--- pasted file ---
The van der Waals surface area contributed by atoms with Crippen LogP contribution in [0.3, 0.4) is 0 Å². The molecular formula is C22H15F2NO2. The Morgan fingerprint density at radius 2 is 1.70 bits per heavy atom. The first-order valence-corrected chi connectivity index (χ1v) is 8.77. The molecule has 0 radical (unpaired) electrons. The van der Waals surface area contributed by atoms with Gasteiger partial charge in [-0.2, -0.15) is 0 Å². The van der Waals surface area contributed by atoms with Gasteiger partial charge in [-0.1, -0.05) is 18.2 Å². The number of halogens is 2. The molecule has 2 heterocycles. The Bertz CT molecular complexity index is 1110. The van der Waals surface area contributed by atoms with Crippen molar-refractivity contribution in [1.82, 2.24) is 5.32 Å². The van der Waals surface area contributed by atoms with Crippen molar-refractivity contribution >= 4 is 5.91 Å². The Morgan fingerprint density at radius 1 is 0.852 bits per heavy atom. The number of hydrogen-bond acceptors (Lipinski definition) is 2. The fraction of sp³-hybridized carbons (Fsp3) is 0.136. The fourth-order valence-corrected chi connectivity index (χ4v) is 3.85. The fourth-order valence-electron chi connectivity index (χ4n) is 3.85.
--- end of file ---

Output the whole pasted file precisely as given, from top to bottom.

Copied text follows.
The van der Waals surface area contributed by atoms with Crippen LogP contribution in [0.3, 0.4) is 0 Å². The molecular formula is C22H15F2NO2. The Morgan fingerprint density at radius 2 is 1.70 bits per heavy atom. The first-order valence-corrected chi connectivity index (χ1v) is 8.77. The molecule has 0 radical (unpaired) electrons. The van der Waals surface area contributed by atoms with Gasteiger partial charge in [-0.2, -0.15) is 0 Å². The van der Waals surface area contributed by atoms with Gasteiger partial charge in [-0.1, -0.05) is 18.2 Å². The number of halogens is 2. The molecule has 2 heterocycles. The Bertz CT molecular complexity index is 1110. The van der Waals surface area contributed by atoms with Crippen molar-refractivity contribution in [1.82, 2.24) is 5.32 Å². The van der Waals surface area contributed by atoms with Crippen molar-refractivity contribution >= 4 is 5.91 Å². The Morgan fingerprint density at radius 1 is 0.852 bits per heavy atom. The number of hydrogen-bond acceptors (Lipinski definition) is 2. The fraction of sp³-hybridized carbons (Fsp3) is 0.136. The fourth-order valence-corrected chi connectivity index (χ4v) is 3.85. The fourth-order valence-electron chi connectivity index (χ4n) is 3.85.